Preemptive alloimmune intervention in high-risk pediatric acute lymphoblastic leukemia patients guided by minimal residual disease level before stem cell transplantation
Relapse of pediatric acute lymphoblastic leukemia (ALL) remains the main cause of treatment failure after allogeneic stem cell transplantation (alloSCT). A high level of minimal residual disease (MRD) before alloSCT has been shown to predict these relapses. Patients at risk might benefit from a preemptive alloimmune intervention. In this first prospective, MRD-guided intervention study, 48 patients were stratified according to pre-SCT MRD level. Eighteen children with MRD level 1 × 10 4 were eligible for intervention, consisting of early cyclosporine A tapering followed by consecutive, incremental donor lymphocyte infusions (n1-4). The intervention was associated with graft versus host disease grade II in only 23% of patients. Event-free survival in the intervention group was 19%. However, in contrast with the usual early recurrence of leukemia, relapses were delayed up to 3 years after SCT. In addition, several relapses presented at unusual extramedullary sites suggesting that the immune intervention may have altered the pattern of leukemia recurrence. In 8 out of 11 evaluable patients, relapse was preceded by MRD recurrence (median 9 weeks, range 0-30). We conclude that in children with high-risk ALL, immunotherapy-based regimens after SCT are feasible and may need to be further intensified to achieve total eradication of residual leukemic cells.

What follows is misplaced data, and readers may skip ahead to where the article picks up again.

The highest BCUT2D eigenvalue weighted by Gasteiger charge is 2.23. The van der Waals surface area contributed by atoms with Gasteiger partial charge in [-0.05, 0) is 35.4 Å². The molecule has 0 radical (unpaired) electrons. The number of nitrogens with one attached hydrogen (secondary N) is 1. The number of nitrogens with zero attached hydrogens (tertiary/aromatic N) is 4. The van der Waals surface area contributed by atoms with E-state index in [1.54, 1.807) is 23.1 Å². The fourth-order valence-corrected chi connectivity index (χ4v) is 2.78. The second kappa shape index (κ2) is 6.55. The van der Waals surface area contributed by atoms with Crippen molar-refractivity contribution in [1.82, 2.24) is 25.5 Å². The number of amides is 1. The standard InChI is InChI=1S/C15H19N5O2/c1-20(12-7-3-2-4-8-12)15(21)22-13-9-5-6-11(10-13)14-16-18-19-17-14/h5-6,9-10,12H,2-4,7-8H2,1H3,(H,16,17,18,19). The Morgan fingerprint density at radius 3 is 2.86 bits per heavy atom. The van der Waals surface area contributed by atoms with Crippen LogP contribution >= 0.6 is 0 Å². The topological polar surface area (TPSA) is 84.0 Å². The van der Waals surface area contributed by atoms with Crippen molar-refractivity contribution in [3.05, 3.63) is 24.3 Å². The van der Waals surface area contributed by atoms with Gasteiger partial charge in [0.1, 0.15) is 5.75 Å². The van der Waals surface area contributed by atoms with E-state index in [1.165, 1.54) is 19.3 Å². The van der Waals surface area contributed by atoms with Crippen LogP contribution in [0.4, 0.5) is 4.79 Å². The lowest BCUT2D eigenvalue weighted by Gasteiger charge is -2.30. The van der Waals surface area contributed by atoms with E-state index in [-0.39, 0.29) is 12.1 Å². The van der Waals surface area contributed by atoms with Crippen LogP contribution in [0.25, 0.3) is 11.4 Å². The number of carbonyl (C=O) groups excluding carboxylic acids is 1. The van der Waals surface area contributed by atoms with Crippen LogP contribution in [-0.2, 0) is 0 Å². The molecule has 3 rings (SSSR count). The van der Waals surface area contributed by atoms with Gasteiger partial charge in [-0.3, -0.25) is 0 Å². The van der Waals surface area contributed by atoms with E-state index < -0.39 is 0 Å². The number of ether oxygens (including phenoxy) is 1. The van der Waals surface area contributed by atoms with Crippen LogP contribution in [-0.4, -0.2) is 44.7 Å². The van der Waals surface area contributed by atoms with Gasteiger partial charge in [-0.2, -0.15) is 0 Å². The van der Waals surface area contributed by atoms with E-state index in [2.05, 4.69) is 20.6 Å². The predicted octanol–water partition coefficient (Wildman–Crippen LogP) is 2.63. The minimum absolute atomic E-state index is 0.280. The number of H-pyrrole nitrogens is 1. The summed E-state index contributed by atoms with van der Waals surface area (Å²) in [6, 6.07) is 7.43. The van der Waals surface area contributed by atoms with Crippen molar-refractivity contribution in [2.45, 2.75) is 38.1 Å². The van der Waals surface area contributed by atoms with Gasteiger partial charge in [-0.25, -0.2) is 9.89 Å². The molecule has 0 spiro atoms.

|Keywords||acute lymphoblastic leukemia, allogeneic stem cell transplantation, donor lymphocyte infusion, minimal residual disease, pediatric|
|Persistent URL||dx.doi.org/10.1038/leu.2010.133, hdl.handle.net/1765/21047|
Lankester, A.C, Bierings, M, van Wering, E.R, Wijkhuijs, A.J.M, de Weger, R.A, Wijnen, J.T, … Schilham, M.W. (2010). Preemptive alloimmune intervention in high-risk pediatric acute lymphoblastic leukemia patients guided by minimal residual disease level before stem cell transplantation. Leukemia, 24(8), 1462–1469. doi:10.1038/leu.2010.133